This "nanobranding" for "nanogemmology" proposal can also become involved in the Conservation and Preservation of Goldsmithing and Silversmithing Cultural Heritage.

The need to exchange knowledge on research activities and their results, to transfer technology and to (re)educate technicians is becoming strong, taking into consideration the major political, economic and social objectives of the project: improving employment levels, strengthening the competitiveness of international enterprises and improving the quality of the professional lives and goods. That is what we would like to improve from at http://www.cita.es/cts

Questions at the 2001 Hong Kong Gem-related Jewellery Technology Conference

Now, I shall be pleased to do my best to answer your questions, but please keep in mind that some information is propietary (we need a non-disclosure agreement to discuss some details), and that our priority now is to find loyal partners that can contribute with investments, technology transfers and gemmology support in order to make the good things to happen.

For instance, as soon as I come back to Madrid, I shall update what you can see here at http://www.cita.es/HK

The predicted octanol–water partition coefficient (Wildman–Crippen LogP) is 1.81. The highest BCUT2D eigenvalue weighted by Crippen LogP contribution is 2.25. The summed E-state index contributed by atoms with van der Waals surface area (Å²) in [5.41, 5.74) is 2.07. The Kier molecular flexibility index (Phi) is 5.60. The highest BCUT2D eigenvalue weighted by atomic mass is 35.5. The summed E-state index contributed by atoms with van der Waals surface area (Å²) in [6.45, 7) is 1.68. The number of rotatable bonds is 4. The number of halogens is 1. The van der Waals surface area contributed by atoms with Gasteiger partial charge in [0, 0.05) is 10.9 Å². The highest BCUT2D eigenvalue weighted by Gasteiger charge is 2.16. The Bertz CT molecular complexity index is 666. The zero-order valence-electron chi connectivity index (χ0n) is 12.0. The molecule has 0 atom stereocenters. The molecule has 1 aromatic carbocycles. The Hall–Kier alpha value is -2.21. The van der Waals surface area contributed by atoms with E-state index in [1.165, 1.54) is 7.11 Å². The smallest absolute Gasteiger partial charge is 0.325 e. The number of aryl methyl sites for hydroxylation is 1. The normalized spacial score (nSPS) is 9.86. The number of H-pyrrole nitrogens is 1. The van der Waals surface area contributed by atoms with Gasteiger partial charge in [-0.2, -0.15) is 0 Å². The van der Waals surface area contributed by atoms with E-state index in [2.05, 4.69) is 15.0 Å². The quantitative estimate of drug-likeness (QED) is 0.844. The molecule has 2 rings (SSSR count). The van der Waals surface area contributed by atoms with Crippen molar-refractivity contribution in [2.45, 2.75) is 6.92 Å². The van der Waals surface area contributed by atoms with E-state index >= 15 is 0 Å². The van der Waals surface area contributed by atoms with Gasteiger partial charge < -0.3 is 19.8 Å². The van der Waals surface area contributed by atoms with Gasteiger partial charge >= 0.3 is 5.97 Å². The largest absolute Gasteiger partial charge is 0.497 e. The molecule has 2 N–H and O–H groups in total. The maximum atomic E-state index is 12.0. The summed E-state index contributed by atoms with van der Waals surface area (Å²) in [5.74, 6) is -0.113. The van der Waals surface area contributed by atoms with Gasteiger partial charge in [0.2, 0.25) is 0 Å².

with your contributions and suggestions. In my honest opinion, a good questions is always an intelligent present. I do not know if I shall be smart and informed enough to answer all of your questions, but I promiss to kindly reply your messages in the future because I am sure that many people here can do a lot for our project technical improvements and investment financing. We are always looking for "business angels", but maybe it could be much better to find loyal partners and good advisors. Anyhow, we are here to learn from all of you.

Finally, I want to publicly repeat again my gratitude to Mr. Louis Lo, Chairman of the Gemmological Association of Hong Kong Ltd (GAHK) and Mr. Kevin Chan, Conference Secretariat, and all and everyone of their collaborators for this opportunity to be here with all of you.

Thank you, very much!!!

Miguel Angel Gallardo Ortiz, Mining Engineer (UPM), Criminologist (UCM) and Expert Witness 
Cooperación Internacional en Tecnologías Avanzadas (C.I.T.A.) SL 
at Internet http://www.cita.es 
Apartado Postal (P.O. Box) 17083, E-28080 Madrid, España (Spain) 
Tel.: (+34) 91 474 38 09, Modem/Fax: 91 473 81 97, 
E-mail: miguel@cita.es
(c) 2001 CITA, SL HTML page made with Netscape Composer published  at Internet http://www.cita.es/HK
For 2001 Hong Kong Gem-related Jewellery Technolgy Conference 14th November 2001, Version 1.4